Sensory improvement of meat alternatives

Sensory improvement of meat alternatives

Improving the taste and consistency of plant-based meat substitutes is the focus of a new research partnership between Holzminden-based Symrise AG and Wageningen University in the Netherlands.

Pflanzenbasierte Fleischalternativen sind beliebt.
The texture of plant-based meat alternatives is sometimes perceived as unpleasant.

More and more consumers are turning to plant-based meat substitutes. Even though these products look very similar to their animal counterparts, the difference is noticeable when consumed. In terms of texture and taste, they often cannot yet compete with the original. Symrise AG, based in Holzminden, Germany, will work with researchers at Wageningen University in the Netherlands to improve the sensory quality of meat substitute products.

Fine-tune taste and consistency

Symrise specializes in the production of functional ingredients for food and cosmetics. As part of the public-private partnership with Wageningen University & Research (WUR), the company, together with companies from Japan, China, the Netherlands and Germany, wants to investigate how the taste and consistency of plant-based foods can be further improved. With their research, the consortium aims to provide the food industry with insights to develop tastier alternatives to meat products.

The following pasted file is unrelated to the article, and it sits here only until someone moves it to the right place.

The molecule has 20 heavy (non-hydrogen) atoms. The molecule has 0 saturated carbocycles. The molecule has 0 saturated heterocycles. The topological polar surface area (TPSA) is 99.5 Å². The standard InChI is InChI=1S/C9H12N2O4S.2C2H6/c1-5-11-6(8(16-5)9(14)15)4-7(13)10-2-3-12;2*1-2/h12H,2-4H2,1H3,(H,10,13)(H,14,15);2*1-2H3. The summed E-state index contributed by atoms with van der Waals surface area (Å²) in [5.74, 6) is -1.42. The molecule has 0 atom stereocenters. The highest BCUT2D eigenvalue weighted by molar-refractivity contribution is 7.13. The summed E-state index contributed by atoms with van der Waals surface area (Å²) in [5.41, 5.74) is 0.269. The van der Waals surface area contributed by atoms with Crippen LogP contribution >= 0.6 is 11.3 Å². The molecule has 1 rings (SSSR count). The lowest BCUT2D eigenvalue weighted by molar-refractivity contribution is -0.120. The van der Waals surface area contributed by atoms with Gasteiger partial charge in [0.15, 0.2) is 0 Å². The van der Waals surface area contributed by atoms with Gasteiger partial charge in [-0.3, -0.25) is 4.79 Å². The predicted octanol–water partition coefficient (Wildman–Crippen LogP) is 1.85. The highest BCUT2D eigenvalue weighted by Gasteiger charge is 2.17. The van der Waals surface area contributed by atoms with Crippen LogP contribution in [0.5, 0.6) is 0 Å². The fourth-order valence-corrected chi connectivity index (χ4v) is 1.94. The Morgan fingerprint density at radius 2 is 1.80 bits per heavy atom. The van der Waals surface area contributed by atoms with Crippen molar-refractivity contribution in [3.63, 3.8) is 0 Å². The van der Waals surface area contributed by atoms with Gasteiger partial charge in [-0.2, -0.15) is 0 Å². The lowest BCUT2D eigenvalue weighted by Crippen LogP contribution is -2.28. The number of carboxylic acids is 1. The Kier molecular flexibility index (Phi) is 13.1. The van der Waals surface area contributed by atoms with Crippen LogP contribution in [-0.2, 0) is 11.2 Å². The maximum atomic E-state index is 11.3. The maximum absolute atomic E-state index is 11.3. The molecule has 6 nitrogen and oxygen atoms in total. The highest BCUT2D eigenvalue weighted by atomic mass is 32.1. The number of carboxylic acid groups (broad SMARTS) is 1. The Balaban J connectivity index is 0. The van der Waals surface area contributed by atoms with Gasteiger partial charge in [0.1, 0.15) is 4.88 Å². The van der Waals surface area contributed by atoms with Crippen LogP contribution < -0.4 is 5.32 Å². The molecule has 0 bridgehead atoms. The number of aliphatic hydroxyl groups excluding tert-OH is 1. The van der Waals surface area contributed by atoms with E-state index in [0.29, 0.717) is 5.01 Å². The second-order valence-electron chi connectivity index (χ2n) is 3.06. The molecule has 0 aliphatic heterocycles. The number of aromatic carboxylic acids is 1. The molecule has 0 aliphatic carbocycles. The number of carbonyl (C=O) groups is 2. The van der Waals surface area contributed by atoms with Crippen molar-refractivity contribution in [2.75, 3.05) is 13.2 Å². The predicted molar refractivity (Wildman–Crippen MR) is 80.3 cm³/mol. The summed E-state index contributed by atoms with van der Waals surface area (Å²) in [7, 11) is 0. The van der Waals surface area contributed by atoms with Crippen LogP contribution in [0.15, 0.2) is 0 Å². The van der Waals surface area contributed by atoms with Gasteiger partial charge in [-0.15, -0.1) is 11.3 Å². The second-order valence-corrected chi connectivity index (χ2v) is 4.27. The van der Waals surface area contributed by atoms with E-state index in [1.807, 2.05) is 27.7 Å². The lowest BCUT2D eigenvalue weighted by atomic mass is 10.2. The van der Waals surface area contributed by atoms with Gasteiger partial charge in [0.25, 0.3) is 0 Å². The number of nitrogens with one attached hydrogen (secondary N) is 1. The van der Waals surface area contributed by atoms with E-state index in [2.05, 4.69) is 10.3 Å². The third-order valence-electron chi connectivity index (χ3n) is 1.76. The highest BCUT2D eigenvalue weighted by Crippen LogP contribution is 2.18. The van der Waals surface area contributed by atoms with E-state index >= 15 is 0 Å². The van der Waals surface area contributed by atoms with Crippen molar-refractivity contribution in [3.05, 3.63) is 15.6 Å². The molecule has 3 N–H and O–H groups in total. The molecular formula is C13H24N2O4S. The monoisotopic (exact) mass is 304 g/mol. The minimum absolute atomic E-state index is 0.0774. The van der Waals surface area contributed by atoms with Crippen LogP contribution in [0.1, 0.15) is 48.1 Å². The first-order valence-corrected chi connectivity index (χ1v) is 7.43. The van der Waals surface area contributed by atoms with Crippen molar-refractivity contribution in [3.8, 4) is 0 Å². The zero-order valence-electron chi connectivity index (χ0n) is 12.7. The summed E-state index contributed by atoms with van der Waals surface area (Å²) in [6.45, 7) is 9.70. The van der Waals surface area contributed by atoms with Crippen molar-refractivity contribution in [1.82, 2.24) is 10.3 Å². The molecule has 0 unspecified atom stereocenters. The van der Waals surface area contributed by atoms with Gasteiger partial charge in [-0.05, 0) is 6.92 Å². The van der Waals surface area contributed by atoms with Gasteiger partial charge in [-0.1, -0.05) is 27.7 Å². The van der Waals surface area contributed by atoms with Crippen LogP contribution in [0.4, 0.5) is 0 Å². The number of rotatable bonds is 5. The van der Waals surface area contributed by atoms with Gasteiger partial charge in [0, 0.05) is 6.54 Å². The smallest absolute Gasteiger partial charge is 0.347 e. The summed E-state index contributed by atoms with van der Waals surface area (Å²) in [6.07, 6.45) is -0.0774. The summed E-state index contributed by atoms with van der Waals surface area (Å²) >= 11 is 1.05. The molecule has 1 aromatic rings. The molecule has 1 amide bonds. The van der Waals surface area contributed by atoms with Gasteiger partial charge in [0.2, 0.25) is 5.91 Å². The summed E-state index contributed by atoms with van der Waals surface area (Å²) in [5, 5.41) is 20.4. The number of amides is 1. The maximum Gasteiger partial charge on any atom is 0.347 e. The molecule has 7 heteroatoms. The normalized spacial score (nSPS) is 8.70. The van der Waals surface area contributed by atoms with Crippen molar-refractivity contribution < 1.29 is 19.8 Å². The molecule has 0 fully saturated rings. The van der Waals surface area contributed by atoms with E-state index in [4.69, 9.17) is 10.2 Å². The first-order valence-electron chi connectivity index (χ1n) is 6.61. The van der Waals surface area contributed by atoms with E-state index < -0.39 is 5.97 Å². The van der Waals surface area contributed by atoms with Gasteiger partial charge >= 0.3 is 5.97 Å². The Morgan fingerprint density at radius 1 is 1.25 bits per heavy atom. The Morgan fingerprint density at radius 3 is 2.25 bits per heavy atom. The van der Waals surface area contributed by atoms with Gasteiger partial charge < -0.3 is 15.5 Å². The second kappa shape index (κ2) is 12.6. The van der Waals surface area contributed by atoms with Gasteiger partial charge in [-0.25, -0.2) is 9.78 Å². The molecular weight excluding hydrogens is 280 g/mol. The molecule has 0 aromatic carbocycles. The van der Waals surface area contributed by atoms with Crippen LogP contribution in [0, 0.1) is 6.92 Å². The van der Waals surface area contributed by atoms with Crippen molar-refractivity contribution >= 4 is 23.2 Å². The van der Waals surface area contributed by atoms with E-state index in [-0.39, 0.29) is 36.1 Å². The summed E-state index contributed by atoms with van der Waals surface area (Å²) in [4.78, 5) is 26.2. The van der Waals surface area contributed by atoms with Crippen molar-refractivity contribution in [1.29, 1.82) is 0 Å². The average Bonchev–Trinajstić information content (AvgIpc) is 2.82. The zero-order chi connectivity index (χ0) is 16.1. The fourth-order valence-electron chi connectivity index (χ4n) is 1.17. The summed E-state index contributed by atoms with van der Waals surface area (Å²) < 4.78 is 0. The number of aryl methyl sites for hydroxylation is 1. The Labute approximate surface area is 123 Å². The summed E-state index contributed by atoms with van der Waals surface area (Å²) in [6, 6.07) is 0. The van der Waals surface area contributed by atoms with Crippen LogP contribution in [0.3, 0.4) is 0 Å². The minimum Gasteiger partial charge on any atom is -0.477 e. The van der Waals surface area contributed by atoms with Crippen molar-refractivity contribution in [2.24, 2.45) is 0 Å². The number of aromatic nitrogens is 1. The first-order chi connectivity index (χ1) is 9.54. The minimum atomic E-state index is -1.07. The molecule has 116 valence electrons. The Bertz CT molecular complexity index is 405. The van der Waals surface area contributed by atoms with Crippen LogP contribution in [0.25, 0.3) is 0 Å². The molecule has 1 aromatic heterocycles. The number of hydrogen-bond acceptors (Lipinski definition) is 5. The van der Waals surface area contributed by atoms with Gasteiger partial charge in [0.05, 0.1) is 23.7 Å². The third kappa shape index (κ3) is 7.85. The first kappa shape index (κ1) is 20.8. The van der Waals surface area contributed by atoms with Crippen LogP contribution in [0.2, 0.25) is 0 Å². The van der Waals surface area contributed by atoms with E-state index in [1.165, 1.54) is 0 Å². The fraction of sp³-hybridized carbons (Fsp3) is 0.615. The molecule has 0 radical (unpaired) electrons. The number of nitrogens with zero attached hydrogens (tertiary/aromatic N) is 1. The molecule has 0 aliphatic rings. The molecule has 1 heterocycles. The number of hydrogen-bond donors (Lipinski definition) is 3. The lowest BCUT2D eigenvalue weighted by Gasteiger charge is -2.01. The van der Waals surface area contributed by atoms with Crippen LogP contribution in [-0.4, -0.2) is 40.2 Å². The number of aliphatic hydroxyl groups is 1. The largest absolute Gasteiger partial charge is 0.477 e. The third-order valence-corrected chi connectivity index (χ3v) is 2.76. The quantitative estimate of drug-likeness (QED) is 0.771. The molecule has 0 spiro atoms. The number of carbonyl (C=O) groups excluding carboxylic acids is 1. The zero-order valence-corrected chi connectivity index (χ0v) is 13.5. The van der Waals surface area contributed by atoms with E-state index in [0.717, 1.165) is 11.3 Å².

Better understand sensory properties

Expectations of plant-based substitute products are high. But taste and mouthfeel still differ from the animal original, because instead of animal protein, purely vegetable proteins, for example from peas or soy, or fungal proteins are used. "As part of the consortium project, we want to identify and demonstrate the relationships between the structure and inherent properties of meat alternatives. We want to understand how the product structure changes during chewing and influences the perception of taste and mouthfeel," says Katja Tiitinen, Head of Sensory & Consumer Studies at Symrise.

The project will now investigate in detail how the properties of meat alternatives change in the mouth during chewing. To this end, in vitro and in vivo measurements will be combined with sensory tests. This research collaboration is an important initiative for a sustainable lifestyle, says Tiitinen.